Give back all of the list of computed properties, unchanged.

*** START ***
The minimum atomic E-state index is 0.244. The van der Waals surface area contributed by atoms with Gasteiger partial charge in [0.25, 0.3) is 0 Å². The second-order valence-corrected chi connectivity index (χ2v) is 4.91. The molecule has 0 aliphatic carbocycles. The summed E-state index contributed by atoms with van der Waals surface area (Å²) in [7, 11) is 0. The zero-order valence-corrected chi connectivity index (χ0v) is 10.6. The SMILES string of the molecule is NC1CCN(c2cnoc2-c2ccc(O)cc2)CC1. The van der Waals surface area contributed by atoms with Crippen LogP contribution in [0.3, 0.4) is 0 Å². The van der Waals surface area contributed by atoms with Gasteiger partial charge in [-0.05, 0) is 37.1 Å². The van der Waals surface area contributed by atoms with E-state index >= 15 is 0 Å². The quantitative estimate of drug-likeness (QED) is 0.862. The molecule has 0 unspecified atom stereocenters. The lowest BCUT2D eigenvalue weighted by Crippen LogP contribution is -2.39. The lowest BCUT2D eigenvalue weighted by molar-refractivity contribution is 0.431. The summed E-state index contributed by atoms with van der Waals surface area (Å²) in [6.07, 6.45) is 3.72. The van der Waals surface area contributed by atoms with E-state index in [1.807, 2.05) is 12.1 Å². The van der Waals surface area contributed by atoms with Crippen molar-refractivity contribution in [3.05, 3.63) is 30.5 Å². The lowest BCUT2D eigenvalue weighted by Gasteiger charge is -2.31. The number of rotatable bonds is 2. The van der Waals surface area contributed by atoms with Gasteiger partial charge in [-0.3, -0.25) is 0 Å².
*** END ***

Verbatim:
The minimum atomic E-state index is 0.244. The van der Waals surface area contributed by atoms with Gasteiger partial charge in [0.25, 0.3) is 0 Å². The second-order valence-corrected chi connectivity index (χ2v) is 4.91. The molecule has 0 aliphatic carbocycles. The summed E-state index contributed by atoms with van der Waals surface area (Å²) in [7, 11) is 0. The zero-order valence-corrected chi connectivity index (χ0v) is 10.6. The SMILES string of the molecule is NC1CCN(c2cnoc2-c2ccc(O)cc2)CC1. The van der Waals surface area contributed by atoms with Crippen LogP contribution in [0.3, 0.4) is 0 Å². The van der Waals surface area contributed by atoms with Gasteiger partial charge in [-0.05, 0) is 37.1 Å². The van der Waals surface area contributed by atoms with E-state index >= 15 is 0 Å². The quantitative estimate of drug-likeness (QED) is 0.862. The molecule has 0 unspecified atom stereocenters. The lowest BCUT2D eigenvalue weighted by Crippen LogP contribution is -2.39. The lowest BCUT2D eigenvalue weighted by molar-refractivity contribution is 0.431. The summed E-state index contributed by atoms with van der Waals surface area (Å²) in [6.07, 6.45) is 3.72. The van der Waals surface area contributed by atoms with E-state index in [1.807, 2.05) is 12.1 Å². The van der Waals surface area contributed by atoms with Crippen molar-refractivity contribution in [3.05, 3.63) is 30.5 Å². The lowest BCUT2D eigenvalue weighted by Gasteiger charge is -2.31. The number of rotatable bonds is 2. The van der Waals surface area contributed by atoms with Gasteiger partial charge in [-0.3, -0.25) is 0 Å².